Marco Werba is an award-winning film composer with over 30 years’ experience in the industry composing music mostly for dramas, thrillers and horror movies although he has written for comedy and historical period dramas too. Marco has worked with and met many famous and influential film composers and film directors most notably from his adopted home, now in Italy. His father was an American reporter for Variety magazine in Madrid and his mother was a well-known abstract artist there before the family moved to Rome.
When he was young, he wanted to be a film director and made several super 8 short films, so his first love was actually film, not music. This changed when he went to see Logan’s Run at the cinema with his father. Directed by Michael Anderson the movie made such an impression on him he went to see it several more times, but it was the music by academy award-winner Jerry Goldsmith that left him spellbound and led to him wanting to study music.
His first film score won the prestigious Colonna Sonora Award in Italy for the film Zoo directed by Cristina Comencini. A very special moment for him not only winning the award for his composition but also for the opportunity to meet fellow film composers Ennio Morricone (A Fist Full of Dollars) and Francis Lai (Love Story) who were being awarded their lifetime achievement awards. A few years later Marco Werba had the opportunity to work with Francis Lai on the music of the Italian historical feature Amore e Libertà, Masaniello (“Love of Freedom”).
Marco would go on to win an Italian Golden Globe for his film score in Native, a low budget movie not expected to win awards but it had a song he wrote with Franco Simone that became a big hit. This just goes to show that it’s not always a big historical movie that can win an award.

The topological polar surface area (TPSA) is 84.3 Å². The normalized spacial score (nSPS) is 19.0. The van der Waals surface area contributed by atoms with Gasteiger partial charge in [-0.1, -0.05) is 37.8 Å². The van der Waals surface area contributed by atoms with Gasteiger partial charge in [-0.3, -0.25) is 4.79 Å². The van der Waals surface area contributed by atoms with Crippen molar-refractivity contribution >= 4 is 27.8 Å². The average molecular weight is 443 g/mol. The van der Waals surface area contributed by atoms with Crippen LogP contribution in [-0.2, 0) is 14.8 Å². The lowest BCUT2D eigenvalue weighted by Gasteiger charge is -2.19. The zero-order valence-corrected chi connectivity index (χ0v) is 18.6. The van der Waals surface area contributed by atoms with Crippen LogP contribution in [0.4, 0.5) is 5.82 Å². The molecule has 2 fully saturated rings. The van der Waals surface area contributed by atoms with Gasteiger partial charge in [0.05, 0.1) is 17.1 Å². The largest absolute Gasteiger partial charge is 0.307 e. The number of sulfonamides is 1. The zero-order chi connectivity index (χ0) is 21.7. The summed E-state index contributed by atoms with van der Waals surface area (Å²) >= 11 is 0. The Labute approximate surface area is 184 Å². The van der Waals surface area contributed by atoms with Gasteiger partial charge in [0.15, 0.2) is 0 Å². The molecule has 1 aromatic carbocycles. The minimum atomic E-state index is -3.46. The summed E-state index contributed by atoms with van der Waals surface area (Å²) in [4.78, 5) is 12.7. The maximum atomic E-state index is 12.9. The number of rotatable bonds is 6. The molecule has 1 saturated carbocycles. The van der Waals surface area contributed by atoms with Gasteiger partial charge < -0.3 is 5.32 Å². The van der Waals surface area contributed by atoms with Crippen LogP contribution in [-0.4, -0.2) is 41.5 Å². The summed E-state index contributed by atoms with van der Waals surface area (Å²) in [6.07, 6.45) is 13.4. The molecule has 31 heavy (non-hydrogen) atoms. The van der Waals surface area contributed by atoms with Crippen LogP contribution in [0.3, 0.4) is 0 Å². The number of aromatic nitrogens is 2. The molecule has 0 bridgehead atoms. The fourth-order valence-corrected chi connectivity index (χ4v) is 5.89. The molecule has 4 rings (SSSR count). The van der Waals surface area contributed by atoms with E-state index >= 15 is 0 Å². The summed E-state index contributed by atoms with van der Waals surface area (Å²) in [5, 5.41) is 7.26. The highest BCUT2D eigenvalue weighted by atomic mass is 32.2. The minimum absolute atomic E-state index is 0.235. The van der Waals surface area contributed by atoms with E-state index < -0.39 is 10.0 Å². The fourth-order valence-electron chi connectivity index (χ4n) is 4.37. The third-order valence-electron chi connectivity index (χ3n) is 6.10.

His most successful collaboration was one with leading Italian film director Dario Argento on his thriller Giallo, starring Adrien Brody and Emmanuelle Seigner. The film score won 3 festival awards and Marco Werba felt the music for this film was even more accomplished than his previous work.
“A film composer is a strange job, in our lives every moment is not underlined by music. If we see each other with a woman or someone is killing someone there is no terror music. So why does an audience that goes to see a film accept there is music? The answer is the audience is not aware there is music at that moment. They don’t know that music is giving them the emotion. The fear, the sadness, the happiness most of the time it is given by the music. They receive music as an emotion of the overall movie, of the sound and the image.”
Finding the right balance between the music and the film is important to Marco as there shouldn’t be too much – no more than half of the film he recommends but every project is different with different demands. In the film Zoo he had to find a strange undefinable sound in the zoo, whilst in Giallo he used variations of music and sound as well as silence to help build the drama and emotion.
His influences are of course the iconic film composers who he reels off with great relish like Bernard Herrmann, Jerry Goldsmith, John Williams, Ennio Morricone, Nino Rota, Georges Delerue, Francis Lai all of whom he draws upon for a mix of classical and modern music inspiration.
For Marco the composer needs to be involved from the beginning of the process but in his 30 year career this has happened only once or twice, often only being involved in the post-production and left just 3 weeks to write, compose, arrange, synchronize and record the music. Ideally, he says, the composer should be involved before the shooting and then, during the post-production, where he can confirm the music themes and synchronize them with images.
“There are no precise rules. With experience one must determine which scenes actually require music to increase the dramatic pathos and the emotion given by the acting of the actors and the climax of the film. Directors are usually afraid of silence and tend to use too much music. It’s important to find the right balance between sounds and images. When this balance materializes, it is truly effective.
A composer who writes music for film needs to understand the meaning of the movie and to understand which music could help the movie, to help give the emotions. The inspiration comes from the film itself, from the story but sometimes also from the acting, from the colours, from many things and you can also have inspirations from other composers. The last word comes from the director. Not the composer or the screen writer or the editor. The director is the boss of the situation.”